It's National Minority Donor Awareness Month

Building awareness about the benefits of organ donation and transplantation

  • Encouraging diverse communities to register as organ donors.
  • Educating recipients about why it matters to share blood types and tissue.
  • Addressing taboos about organ donation.

[3 MIN READ]

National Minority Donor Awareness Month is described by its organizers as a collaboration between national organizations to “save and improve the quality of life of diverse communities by creating a positive culture for organ, eye and tissue donation.”

In 1996, National Minority Donor Awareness Week was the first effort to heighten awareness about organ donation and transplantation in diverse communities. The week was recently extended to the whole month of August. The goal of the event is to:

  • Highlight the need for organ donations within multicultural communities
  • Provide education about donating
  • Encourage donor registration
  • Promote healthy living and disease prevention to reduce the need for transplants

Addressing the shortage of minority donors

There’s a serious shortage of transplants in Black, Asian, Latinx, Native American and Pacific Islander-American communities. This is noteworthy because minorities make up 57% of people who are on the organ waiting list. Minority patients have a greater need for transplants because many suffer from chronic conditions that affect the heart, kidney, pancreas and liver. 

Minorities make up 57% of people who are on the organ waiting list.

Donation organizations focus on several factors when they’re matching donors to recipients. The most vital aspect is blood type. That’s because ethnic groups often have similar blood types. Success rates tend to be higher when recipients are paired within the same ethnic or racial group.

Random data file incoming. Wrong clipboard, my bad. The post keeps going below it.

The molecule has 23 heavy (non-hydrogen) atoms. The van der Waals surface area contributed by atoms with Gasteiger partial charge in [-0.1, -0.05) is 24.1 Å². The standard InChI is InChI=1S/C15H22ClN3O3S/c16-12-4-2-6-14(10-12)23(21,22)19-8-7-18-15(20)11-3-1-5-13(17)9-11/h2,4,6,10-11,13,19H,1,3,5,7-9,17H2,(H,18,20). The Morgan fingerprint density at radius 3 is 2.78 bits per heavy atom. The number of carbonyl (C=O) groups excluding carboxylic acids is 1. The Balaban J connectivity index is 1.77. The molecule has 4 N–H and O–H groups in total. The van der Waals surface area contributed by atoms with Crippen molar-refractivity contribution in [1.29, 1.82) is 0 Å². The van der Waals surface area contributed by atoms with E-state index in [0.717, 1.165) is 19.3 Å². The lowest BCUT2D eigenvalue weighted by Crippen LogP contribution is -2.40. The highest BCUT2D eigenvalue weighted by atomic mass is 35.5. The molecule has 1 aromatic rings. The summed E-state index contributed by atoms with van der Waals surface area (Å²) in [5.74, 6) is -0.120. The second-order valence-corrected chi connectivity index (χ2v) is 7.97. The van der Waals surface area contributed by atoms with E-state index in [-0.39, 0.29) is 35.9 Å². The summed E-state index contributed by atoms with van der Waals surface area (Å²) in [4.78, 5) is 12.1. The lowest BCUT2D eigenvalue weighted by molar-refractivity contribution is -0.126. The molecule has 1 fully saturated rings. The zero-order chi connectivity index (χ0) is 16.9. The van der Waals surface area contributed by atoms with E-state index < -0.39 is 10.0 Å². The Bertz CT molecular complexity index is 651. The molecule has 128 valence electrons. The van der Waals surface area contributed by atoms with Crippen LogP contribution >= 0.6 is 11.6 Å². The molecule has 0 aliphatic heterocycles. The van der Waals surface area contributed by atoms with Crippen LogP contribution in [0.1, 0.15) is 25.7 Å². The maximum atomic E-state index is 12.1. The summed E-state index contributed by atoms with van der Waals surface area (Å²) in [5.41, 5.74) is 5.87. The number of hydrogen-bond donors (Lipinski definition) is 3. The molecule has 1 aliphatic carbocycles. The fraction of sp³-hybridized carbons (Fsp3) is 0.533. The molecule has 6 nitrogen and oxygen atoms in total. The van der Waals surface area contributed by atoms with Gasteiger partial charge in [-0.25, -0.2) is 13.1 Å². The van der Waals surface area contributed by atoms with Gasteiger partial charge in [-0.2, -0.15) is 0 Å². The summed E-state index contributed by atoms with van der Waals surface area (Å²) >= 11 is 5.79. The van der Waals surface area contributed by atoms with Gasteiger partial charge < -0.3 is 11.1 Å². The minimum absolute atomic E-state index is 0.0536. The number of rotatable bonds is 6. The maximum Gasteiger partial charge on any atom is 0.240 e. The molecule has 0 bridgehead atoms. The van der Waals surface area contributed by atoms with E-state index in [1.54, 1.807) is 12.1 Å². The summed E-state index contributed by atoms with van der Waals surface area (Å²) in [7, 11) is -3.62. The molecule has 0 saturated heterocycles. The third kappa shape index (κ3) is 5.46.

Still, it helps everyone who’s waiting for an organ transplant if there are large numbers of donors from their racial and ethnic background. The same blood types and tissue markers — which are vital qualities for matching donors and recipients — are more likely to be found among members of the same ethnicity. The more diverse donors are, the better chance all people have for transplantation.

The same blood types and tissue markers — which are vital qualities for matching donors and recipients — are more likely to be found among members of the same ethnicity.

People of all races and ethnicities are encouraged to donate because every organ can save a life.

Let’s talk taboos about organ donations

Many cultures have certain taboos and cultural barriers when it comes to organ donations. It’s important to understand and respect them, while at the same time seeking to engage communities to learn more about the positive impact organ donations can make.

For instance, Buddhists believe that once a person dies, they will have a second life only if that person has done good things and dies with the body intact — every part in place. Another common belief in the Chinese culture is that death only becomes final once the person stops breathing and the heart stops beating. So, ventilation, life supports and brain death are not easily accepted.